Minding the Store

In the United States, theft affects 3 percent of retail profits, making the retail industry one of the leading markets for video surveillance. With the emergence of Internet protocol (IP) video and video analytics, coupled with the need for greater control of data, retailers are faced with daunting choices of systems that link physical security with the world of information technology (IT).

In retail, both IT and physical security management have to cope with security breaches, as the line between data theft and physical theft has blurred. With more movement of data from the point of sale, security cameras and even self-service kiosks, IT departments and security managers can no longer afford to work autonomously. They must know what is happening in the physical store while acknowledging where the data is most vulnerable. Those designing and installing such solutions in the retail market must work with both the IT department and security managers to build a solution.

From an IT security standpoint, there is a frenzy of activity to gain greater control, said Justin Joyner, IBM, Armonk, N.Y., industry solutions manager.

Retailers want to do more than prevent data breaches. They also need to address theft, shrinkage and fraud, which all plague the industry. There has been a shift, however, concerning how retailers look at security. Today, Joyner said, IT departments are inviting the security people to the table, and this is becoming part of the business application for several reasons. For one thing, in the past, most computer viruses were the result of pranksters taking down random systems, but today, viruses come from thieves who target a particular chain. They load up malicious software and find a way into the company’s back-end system.

These attacks generally begin on a physical level, however, with an individual exploring the store and the store’s security system. These crime rings can be local, attached to foreign countries or even to terrorist groups. Either way, they get credit card details, often through physical access to the store.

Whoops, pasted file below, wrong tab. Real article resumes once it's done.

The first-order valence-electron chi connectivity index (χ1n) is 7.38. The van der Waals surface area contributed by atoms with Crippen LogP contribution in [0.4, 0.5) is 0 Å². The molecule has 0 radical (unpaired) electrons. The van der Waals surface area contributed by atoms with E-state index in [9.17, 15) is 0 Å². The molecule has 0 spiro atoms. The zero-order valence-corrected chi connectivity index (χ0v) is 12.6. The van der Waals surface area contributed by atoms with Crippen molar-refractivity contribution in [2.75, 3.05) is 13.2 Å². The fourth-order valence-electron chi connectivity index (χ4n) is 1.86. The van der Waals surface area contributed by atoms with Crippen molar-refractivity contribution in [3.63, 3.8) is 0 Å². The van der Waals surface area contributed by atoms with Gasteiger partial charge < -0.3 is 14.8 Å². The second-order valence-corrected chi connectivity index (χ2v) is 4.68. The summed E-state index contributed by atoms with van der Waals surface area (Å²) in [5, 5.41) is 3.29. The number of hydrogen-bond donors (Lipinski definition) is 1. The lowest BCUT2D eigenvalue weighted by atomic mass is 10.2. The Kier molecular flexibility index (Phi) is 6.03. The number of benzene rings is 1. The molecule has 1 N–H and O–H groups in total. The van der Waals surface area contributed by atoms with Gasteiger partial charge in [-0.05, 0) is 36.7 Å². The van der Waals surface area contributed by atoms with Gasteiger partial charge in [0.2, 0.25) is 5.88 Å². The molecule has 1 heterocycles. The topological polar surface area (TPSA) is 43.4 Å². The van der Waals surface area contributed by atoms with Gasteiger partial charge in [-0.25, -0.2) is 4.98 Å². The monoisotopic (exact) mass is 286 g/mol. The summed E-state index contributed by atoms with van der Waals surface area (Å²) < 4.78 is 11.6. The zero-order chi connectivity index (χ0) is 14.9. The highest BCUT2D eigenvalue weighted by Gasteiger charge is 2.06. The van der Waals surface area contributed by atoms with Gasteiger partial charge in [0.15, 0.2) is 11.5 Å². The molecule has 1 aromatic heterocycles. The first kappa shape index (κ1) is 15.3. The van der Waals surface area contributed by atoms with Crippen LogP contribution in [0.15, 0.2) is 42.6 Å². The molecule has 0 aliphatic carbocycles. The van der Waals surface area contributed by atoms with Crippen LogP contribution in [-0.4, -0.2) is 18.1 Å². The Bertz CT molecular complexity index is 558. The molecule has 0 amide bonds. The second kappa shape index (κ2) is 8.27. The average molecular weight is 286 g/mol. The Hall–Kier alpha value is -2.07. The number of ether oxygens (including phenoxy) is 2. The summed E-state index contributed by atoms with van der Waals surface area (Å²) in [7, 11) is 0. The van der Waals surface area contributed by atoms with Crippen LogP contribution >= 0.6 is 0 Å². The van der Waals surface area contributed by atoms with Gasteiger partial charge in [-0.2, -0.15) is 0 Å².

The biggest issues for retailers continue to be loss prevention, credit card fraud, organized and other theft, counterfeit checks and money, and insurance fraud. There has been a significant spike in identity theft as well, said Jeff Knapp, marketing vice president, On-Net Surveillance Systems Inc. (OnSSI), Suffern, N.Y., an intelligent IP surveillance software company.

Many intruders are now able to bypass legacy IT security systems, so new technologies are addressing that vulnerability. They’re being designed to be smarter and to detect potential breaches.

“We started out with fundamental card services with a firewall,” Joyner said, adding that now stores need advanced intrusion protection.

At the same time, retailers are seeking to provide innovations for their customers in the store—customers who are increasingly seeking and expecting convenience. The result is new point-of-sale applications, mobile terminals and kiosks. Security gaps in data created with loyalty cards, customer cards and credit card data are where retailers have their greatest concerns. At the point of sale, Joyner said, wireless security is a gap.

“We find retailers are at a lot of different levels,” Joyner said. “The ones we see as most mature have taken steps toward not only security but making the system more efficient.”

One way they do this is to scale back the number of vendors that address different components of their physical and IT security and their point-of-sale data.

There are competent, reliable partners in the industry who can assist in the process, taking a tremendous burden off the shoulders of the retailer, said Ron Freschi, director of large system sales, North American Video, Brick, N.J..